Trajectory climatology

Whereas the stations established early in the WMO GAW program were situated either on mountain tops, such as, Mauna Loa or Tenerife, or along windward coastlines, the current trend of establishing continental stations makes it very important to determine what the influence of local and regional sources might have on the proposed measurements. The pathway taken by an air parcel arriving at any particular place is typically called the air parcel trajectory. (See the figure for an example.) As part of a collaborative project between the Atmospheric Environment Service of Environment Canada and the Finnish Meteorological Institute to evaluate the suitability of the Pallas station for ambient CO2 measurements, air parcel back trajectories were calculated 4 times per day using the Lagrangian isobaric model of Olsen et al. (1978). This model uses the objectively analysed wind fields out of the Canadian Weather Forecast Model. The latitude, longitude and height of the air parcel are calculated backwards in time every 6 hours for a 5 day period.

While individual air parcel trajectories have been used with considerable success to determine the influence of nearby and distant source regions on the "character" of the air arriving at the station for specific measurement events (see the next section), summarising these to determine typical trajectory pathways for the specific location is more problematic. To this end we have borrowed from hydrology the concept of the airshed (analogous to a watershed) for the station. Unlike a watershed, the airshed is not established by a fixed boundary determined by topography. Rather the boundaries are flexible and change with the passing weather systems.

The predominant source regions for the air parcels arriving at the station are the mid and north Atlantic, central to northern Canada and the Arctic Ocean basin. The frequency of trajectories coming out of Russia (east and south-east) are much fewer and the distance travelled is much shorter than those coming out of the Atlantic (west) and Europe (south-west). This is not unexpected given the predominant weather patterns and westerly flow in the northern hemisphere. Secondly, the general pattern is similar for the all three time steps plotted. Examination of individual trajectories indicates that the very long 5 day trajectories (>5000 km) may originate in the high Canadian Arctic, may extend well into the North American continent or pass through central Canada but originate in the Canadian Arctic. Even though the 5 day end points may originate in relatively clean source regions, the curvature of the trajectories often bring the air parcels through Europe and approach the Pallas area from the south.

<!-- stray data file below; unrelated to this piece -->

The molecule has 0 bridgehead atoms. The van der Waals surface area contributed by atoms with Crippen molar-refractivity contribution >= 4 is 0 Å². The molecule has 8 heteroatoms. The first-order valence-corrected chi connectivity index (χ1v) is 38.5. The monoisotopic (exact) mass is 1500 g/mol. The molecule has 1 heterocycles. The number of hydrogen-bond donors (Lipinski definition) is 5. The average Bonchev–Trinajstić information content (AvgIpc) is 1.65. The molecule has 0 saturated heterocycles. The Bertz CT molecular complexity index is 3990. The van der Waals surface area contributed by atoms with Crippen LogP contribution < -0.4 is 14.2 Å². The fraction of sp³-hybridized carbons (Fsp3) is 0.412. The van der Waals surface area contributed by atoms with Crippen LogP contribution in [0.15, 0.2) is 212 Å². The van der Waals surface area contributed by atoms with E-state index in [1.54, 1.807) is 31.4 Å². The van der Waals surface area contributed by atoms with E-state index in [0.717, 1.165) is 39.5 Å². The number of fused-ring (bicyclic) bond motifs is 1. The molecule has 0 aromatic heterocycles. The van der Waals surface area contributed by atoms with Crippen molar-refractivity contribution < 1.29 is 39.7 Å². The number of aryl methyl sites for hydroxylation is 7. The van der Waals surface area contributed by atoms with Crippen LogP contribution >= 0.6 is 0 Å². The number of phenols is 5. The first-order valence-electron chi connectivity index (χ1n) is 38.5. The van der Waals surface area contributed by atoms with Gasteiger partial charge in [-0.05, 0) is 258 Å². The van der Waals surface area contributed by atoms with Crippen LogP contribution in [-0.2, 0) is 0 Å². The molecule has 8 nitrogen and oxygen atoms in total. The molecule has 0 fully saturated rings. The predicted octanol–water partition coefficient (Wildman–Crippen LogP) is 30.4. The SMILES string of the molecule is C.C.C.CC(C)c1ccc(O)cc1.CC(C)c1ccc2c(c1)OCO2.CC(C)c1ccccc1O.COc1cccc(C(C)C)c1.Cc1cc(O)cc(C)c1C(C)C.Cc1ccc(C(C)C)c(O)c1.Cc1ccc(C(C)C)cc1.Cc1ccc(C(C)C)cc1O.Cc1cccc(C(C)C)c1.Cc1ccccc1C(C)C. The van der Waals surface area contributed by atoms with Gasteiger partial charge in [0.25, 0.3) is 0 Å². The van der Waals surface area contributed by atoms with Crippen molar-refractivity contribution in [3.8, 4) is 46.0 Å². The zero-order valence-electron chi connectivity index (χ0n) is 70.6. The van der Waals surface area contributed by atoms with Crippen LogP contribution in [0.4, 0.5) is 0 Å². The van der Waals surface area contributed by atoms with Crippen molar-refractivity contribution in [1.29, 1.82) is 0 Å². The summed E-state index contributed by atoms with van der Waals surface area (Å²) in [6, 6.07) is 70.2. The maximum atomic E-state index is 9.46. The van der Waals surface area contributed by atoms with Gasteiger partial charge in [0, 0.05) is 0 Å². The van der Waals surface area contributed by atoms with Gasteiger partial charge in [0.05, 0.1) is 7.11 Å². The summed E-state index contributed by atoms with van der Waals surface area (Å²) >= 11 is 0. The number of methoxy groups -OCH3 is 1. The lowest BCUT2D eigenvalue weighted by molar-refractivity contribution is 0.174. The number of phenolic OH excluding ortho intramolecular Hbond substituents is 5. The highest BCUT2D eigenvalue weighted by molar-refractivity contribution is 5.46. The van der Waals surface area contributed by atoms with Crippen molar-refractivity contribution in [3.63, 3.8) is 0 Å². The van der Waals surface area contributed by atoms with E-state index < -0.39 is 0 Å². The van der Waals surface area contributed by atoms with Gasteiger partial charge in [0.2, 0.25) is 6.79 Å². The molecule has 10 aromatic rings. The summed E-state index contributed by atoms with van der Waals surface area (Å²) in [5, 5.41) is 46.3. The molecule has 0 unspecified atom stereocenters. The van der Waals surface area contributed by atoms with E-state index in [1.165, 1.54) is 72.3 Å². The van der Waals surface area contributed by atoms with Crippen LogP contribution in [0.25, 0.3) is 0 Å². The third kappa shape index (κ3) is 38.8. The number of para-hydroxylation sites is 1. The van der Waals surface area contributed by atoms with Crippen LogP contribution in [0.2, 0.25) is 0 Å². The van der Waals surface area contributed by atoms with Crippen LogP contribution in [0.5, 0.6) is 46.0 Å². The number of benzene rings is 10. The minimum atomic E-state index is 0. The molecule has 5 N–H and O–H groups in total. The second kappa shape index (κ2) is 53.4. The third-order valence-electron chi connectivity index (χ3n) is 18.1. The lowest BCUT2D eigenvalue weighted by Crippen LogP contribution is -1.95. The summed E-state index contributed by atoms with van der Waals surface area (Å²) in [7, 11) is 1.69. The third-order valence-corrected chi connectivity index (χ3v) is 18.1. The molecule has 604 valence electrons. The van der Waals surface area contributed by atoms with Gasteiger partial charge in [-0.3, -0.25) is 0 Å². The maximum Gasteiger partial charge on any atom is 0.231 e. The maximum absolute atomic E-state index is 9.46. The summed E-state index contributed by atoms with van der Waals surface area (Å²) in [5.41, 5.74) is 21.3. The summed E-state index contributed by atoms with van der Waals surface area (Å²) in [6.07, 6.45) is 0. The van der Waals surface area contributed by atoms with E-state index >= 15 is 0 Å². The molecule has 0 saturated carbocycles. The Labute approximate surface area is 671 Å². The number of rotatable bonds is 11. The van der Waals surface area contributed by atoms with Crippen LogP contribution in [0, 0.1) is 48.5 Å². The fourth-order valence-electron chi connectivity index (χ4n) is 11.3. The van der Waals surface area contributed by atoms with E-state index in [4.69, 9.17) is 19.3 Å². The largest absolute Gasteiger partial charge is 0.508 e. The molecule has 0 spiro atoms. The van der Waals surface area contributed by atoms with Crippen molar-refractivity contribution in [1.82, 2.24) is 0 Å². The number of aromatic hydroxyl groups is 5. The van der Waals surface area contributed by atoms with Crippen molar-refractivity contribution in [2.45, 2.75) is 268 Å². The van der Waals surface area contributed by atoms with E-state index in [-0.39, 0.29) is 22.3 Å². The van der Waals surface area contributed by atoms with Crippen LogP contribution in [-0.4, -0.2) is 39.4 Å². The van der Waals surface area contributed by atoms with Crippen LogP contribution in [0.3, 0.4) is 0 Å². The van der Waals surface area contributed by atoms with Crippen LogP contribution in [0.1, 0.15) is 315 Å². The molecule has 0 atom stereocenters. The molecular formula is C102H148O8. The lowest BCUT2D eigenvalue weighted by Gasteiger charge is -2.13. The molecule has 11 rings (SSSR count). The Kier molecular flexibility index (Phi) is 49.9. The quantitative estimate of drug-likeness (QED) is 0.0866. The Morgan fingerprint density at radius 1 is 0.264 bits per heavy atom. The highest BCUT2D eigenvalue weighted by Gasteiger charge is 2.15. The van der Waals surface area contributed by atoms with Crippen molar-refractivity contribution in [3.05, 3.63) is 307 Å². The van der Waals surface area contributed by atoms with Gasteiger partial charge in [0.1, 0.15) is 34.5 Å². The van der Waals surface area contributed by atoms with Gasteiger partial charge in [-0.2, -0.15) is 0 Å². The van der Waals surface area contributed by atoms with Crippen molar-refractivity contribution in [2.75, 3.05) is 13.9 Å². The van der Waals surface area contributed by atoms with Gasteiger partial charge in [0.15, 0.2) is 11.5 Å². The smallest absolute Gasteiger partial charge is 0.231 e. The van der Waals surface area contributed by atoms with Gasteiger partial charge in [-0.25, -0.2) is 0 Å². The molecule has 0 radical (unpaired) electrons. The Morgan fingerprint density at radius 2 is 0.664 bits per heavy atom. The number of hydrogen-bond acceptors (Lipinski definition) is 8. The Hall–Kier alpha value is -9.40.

The winter trajectories travel the longest distance and are predominantly from the north-west, slow down in spring and come predominantly westerly, swing to the south in the summer where they remain in the autumn but increase in speed (longer distances). Generally, the winter and spring air will be the cleanest, whereas the summer and autumn will be the most contaminated.

The final step in determining the airshed for the station involves calculating the mean distance (Mt) travelled and its standard deviation (sigmat) in each 1 degree sector for all the trajectory data. The 90% and 10% distances were then calculated from the Mt ± 1.273st which contains 80% of the trajectory distances and plotted on this figure. Ten percent of the trajectories extend well into the North American continent or across the Arctic Ocean to the Bering Sea area. The majority of the south-west to northerly trajectories originate in relatively clean source regions but the westerly ones may be influenced by the outflow from the eastern United States industrial area. The direction of approach to the station of the 1 day trajectory must also be taken into account.

In a earlier study (Rummukainen et al. 1996)1, a three-dimensional trajectory climatology was used for assessing tropospheric transport patterns with a data set of 292 trajectories for 1992-1993. Regions where air masses had spent their time during transport were identified with a form of seasonal transit time analysis. For this analysis, the horizontal source area distribution for air-mass advection was divided into eight regions (not sectors). It was found, that the Arctic was the most important source region at the 950 hPa level. In the summer, it contributed 40-45 % to the transport. With increasing altitude, however, the contributions of the European and Atlantic regions become comparable.

1 Rummukainen, M., Laurila, T. and Kivi, R., 1996. Yearly cycle of lower tropospheric ozone at the arctic circle. Atmos. Environ., 10/11 (30) 1996, 1875-1885.

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Last updated 13.8.2001